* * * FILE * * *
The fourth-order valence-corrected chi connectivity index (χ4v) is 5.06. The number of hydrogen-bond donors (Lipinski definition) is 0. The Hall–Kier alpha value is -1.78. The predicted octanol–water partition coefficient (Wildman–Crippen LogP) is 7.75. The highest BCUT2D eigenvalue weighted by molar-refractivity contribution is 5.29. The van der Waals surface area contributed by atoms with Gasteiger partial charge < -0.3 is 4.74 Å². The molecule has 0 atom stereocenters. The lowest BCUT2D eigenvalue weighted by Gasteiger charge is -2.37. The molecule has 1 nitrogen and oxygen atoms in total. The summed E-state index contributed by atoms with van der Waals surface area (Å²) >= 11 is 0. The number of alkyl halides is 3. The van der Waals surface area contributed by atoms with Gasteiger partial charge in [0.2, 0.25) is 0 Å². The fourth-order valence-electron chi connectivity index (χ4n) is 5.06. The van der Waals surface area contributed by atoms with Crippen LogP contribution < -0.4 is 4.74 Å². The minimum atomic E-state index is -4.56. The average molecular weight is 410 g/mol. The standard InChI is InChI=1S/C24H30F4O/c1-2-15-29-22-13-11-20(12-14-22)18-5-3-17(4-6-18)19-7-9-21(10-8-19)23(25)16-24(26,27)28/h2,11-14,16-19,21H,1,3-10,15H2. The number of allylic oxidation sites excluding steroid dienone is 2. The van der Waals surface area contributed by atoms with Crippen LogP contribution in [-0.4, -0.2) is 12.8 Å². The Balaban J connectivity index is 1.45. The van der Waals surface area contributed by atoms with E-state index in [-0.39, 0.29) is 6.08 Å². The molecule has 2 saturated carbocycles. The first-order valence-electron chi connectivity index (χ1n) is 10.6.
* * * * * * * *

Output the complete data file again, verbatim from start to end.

The fourth-order valence-corrected chi connectivity index (χ4v) is 5.06. The number of hydrogen-bond donors (Lipinski definition) is 0. The Hall–Kier alpha value is -1.78. The predicted octanol–water partition coefficient (Wildman–Crippen LogP) is 7.75. The highest BCUT2D eigenvalue weighted by molar-refractivity contribution is 5.29. The van der Waals surface area contributed by atoms with Gasteiger partial charge < -0.3 is 4.74 Å². The molecule has 0 atom stereocenters. The lowest BCUT2D eigenvalue weighted by Gasteiger charge is -2.37. The molecule has 1 nitrogen and oxygen atoms in total. The summed E-state index contributed by atoms with van der Waals surface area (Å²) >= 11 is 0. The number of alkyl halides is 3. The van der Waals surface area contributed by atoms with Gasteiger partial charge in [0.2, 0.25) is 0 Å². The fourth-order valence-electron chi connectivity index (χ4n) is 5.06. The van der Waals surface area contributed by atoms with Crippen LogP contribution < -0.4 is 4.74 Å². The minimum atomic E-state index is -4.56. The average molecular weight is 410 g/mol. The standard InChI is InChI=1S/C24H30F4O/c1-2-15-29-22-13-11-20(12-14-22)18-5-3-17(4-6-18)19-7-9-21(10-8-19)23(25)16-24(26,27)28/h2,11-14,16-19,21H,1,3-10,15H2. The number of allylic oxidation sites excluding steroid dienone is 2. The van der Waals surface area contributed by atoms with Crippen LogP contribution in [-0.4, -0.2) is 12.8 Å². The Balaban J connectivity index is 1.45. The van der Waals surface area contributed by atoms with E-state index in [-0.39, 0.29) is 6.08 Å². The molecule has 2 saturated carbocycles. The first-order valence-electron chi connectivity index (χ1n) is 10.6.